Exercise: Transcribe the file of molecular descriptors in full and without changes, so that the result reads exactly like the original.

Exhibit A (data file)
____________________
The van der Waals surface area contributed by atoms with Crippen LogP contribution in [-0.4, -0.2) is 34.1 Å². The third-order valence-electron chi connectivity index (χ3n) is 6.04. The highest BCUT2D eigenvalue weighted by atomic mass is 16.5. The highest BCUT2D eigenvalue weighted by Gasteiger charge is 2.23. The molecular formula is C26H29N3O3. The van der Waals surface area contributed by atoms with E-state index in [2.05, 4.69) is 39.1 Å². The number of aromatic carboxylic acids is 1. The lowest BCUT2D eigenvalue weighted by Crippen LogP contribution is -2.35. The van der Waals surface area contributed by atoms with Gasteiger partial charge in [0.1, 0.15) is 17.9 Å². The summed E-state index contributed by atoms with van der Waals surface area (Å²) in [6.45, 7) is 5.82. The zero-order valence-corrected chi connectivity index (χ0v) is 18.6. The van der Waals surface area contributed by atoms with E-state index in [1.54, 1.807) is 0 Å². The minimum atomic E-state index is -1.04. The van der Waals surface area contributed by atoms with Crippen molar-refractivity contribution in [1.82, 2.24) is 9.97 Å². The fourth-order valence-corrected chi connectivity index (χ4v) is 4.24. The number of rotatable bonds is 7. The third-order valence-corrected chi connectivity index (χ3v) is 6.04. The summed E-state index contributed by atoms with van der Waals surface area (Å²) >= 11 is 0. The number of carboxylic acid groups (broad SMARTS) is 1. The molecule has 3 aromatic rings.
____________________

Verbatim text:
The van der Waals surface area contributed by atoms with Crippen LogP contribution in [-0.4, -0.2) is 34.1 Å². The third-order valence-electron chi connectivity index (χ3n) is 6.04. The highest BCUT2D eigenvalue weighted by atomic mass is 16.5. The highest BCUT2D eigenvalue weighted by Gasteiger charge is 2.23. The molecular formula is C26H29N3O3. The van der Waals surface area contributed by atoms with E-state index in [2.05, 4.69) is 39.1 Å². The number of aromatic carboxylic acids is 1. The lowest BCUT2D eigenvalue weighted by Crippen LogP contribution is -2.35. The van der Waals surface area contributed by atoms with Gasteiger partial charge in [0.1, 0.15) is 17.9 Å². The summed E-state index contributed by atoms with van der Waals surface area (Å²) in [6.45, 7) is 5.82. The zero-order valence-corrected chi connectivity index (χ0v) is 18.6. The van der Waals surface area contributed by atoms with E-state index in [1.54, 1.807) is 0 Å². The minimum atomic E-state index is -1.04. The van der Waals surface area contributed by atoms with Crippen molar-refractivity contribution in [1.82, 2.24) is 9.97 Å². The fourth-order valence-corrected chi connectivity index (χ4v) is 4.24. The number of rotatable bonds is 7. The third-order valence-corrected chi connectivity index (χ3v) is 6.04. The summed E-state index contributed by atoms with van der Waals surface area (Å²) >= 11 is 0. The number of carboxylic acid groups (broad SMARTS) is 1. The molecule has 3 aromatic rings.